DesPardes + PKonweb

How Much Pakistan May Have Lost While Contesting Reko Diq Challenge

Reko Diq bloodbath could have been avoided, and it still can be: monetizing the obvious loss, and not arguing the fait accompli— both can run concurrently.

IRSHAD SALIM (Updated) — Pakistan was slapped last week with roughly $4.2bn plus interests for a total $5.8bn in damages– having lost its arguments in the international arbitration on Reko Diq gold contract back in 2017. The Supreme Court verdict of 2011 against gold digging and selling contract with a foreign entity triggered the contest for restitution versus damage control by the parties.

Transactionalism is the business-as-usual way commercial ventures are looked at even if it’s sprinkled with politics or geopolitics. Reko Diq is too. So it’s all about monetizing the obvious, not arguing with the intent to under-carpet the fait accompli. The opportunity still exists.

Money spent not being able to minimize or monetize the obvious: $25m; Hours spent: unknown: The who’s who in the team: unknown.

The opportunity cost ( 2011 thru 2019: 8 years) while waiting for the ‘obvious’ to happen is humongous: An estimated 250,000 ounce of marketable and exportable gold daily translated into a revenue stream loss of $1.05 trillion over the 8 lost years.

Gold futures rate in 2011 was $1457/oz and in August 2019 it’s $1454/oz.

Fast Forward: Assuming, that the highest gold futures rate could be double the present rate of $1422, the average gold futures rate ($2133) could then yield a total estimated albeit expected revenue stream of $11 trillion over the 56 years process cycle.

Over the last 8 years, the total revenue lost by both parties combined and based on 2011 and 2019 gold futures average rate of $1440 (2011 was $1457 & 2019 is $1454) was: $1.05 trillion.

With roughly 25 percent profit/loss equity share held by the country in the highly profitable contract, the revenue lost by the country during this period was $263 billions ($1.05tr x 25%). That equates to yearly revenue loss of $33bn ($263bn/8) during the 8 years.

The damages estimate to be $725m for each of the eight year (2011-2019).

By adding the damages to revenue lost over the period, the figure totals $39bn– roughly $5bn each year.

Decades back I learnt (the hard way) that, when u want to pass the buck for lack of capability and capacity, hire a lawyer and be ready for the worst.

The damages announced translates to little over two percent (2.21%) of $263bn in total revenue Pakistan lost over 8 years, contesting the foreign firm’s complaint against Pakistan post-Supreme Court verdict in 2011.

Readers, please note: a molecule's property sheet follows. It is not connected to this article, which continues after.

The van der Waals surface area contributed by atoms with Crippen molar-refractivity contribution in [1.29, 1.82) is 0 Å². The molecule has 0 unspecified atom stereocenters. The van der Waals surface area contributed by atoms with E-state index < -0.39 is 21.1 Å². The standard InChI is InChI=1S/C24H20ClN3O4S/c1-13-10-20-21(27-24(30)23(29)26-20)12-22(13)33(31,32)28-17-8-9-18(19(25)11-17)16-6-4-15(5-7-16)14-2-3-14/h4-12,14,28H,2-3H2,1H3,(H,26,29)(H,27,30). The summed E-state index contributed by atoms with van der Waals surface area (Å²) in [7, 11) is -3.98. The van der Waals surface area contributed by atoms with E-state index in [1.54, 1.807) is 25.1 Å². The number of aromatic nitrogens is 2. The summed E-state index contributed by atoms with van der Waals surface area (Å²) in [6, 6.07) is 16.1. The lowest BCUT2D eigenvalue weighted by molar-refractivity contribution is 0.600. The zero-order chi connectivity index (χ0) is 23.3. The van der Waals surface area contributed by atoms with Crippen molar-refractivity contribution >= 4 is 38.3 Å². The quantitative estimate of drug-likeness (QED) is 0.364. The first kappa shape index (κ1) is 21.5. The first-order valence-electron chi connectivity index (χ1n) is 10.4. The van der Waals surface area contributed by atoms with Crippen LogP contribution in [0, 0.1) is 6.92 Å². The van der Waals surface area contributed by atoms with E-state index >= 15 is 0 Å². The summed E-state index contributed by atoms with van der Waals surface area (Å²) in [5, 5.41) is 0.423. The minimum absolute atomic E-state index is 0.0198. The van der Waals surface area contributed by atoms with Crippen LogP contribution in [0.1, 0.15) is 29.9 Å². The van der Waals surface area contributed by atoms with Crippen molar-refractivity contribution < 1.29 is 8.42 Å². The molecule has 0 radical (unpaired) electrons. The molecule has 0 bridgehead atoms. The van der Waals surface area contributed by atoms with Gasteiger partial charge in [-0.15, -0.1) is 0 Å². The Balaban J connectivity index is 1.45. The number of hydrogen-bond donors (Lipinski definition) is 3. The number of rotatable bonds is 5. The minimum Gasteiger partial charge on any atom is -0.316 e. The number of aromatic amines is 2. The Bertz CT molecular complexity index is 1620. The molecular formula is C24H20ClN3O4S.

The 2.21 percent is approx 0.28 percent each year. This could have been avoided from techno-commercial standpoint.

So the self-inflicted revenue loss (I dare to say) of $263bn overwhelms $5.8bn damages announced.

Ironically, we spent only $25m to contest rather than seek settlement and move on using business and commercial approach, so we that could have moved forward. If this was ever attempted, it is publicly unknown.

Assuming it did not happen then, still, a techno-commercial approach is needed as a way forward while the damage announced is appealed and negotiated on all fronts.

Other collateral losses as a result of the contest, included time and opportunity costs not being able to make socio-economic improvement in the area which could then have made a huge difference.

I suggest embedding the loss– let underwriters or the complainant buy the risk over the total business cycle or both. There’s no uncertainty any more in the number– nor a contingency claim referred to in the financials on both sides.

Transactionalism is the business-as-usual way commercial ventures are looked at even if it’s sprinkled with politics or geopolitics. Reko Diq is too. So it’s all about monetizing the obvious, not arguing with the intent to under-carpet the fait accompli. The opportunity still exists.

In Reko Diq expectations always matched– key to successful negotiations. The Supreme Court verdict was a spoiler though. The 2017 ADR (Alternate Dispute Resolution) defeat however opened the door for techno-commercial avenue, as the decision recognized existence of a contract. Meaning, a team of business professionals (not lawyers) would have, could have done a deal on this premise. Decades back I learnt (the hard way) that, when u want to pass the buck for lack of capability and capacity, hire a lawyer and be ready for the worst.

I rather opted to become a student of contracts and claims and made lawyers hate me for settling– I would ask them just to wrap the settlement with a”boiler plate” –a jargon they use.

The writer is a business consultant and analyst presently based in Islamabad. He’s also the Editor-in-Chief of despardes.com and pkonweb.com.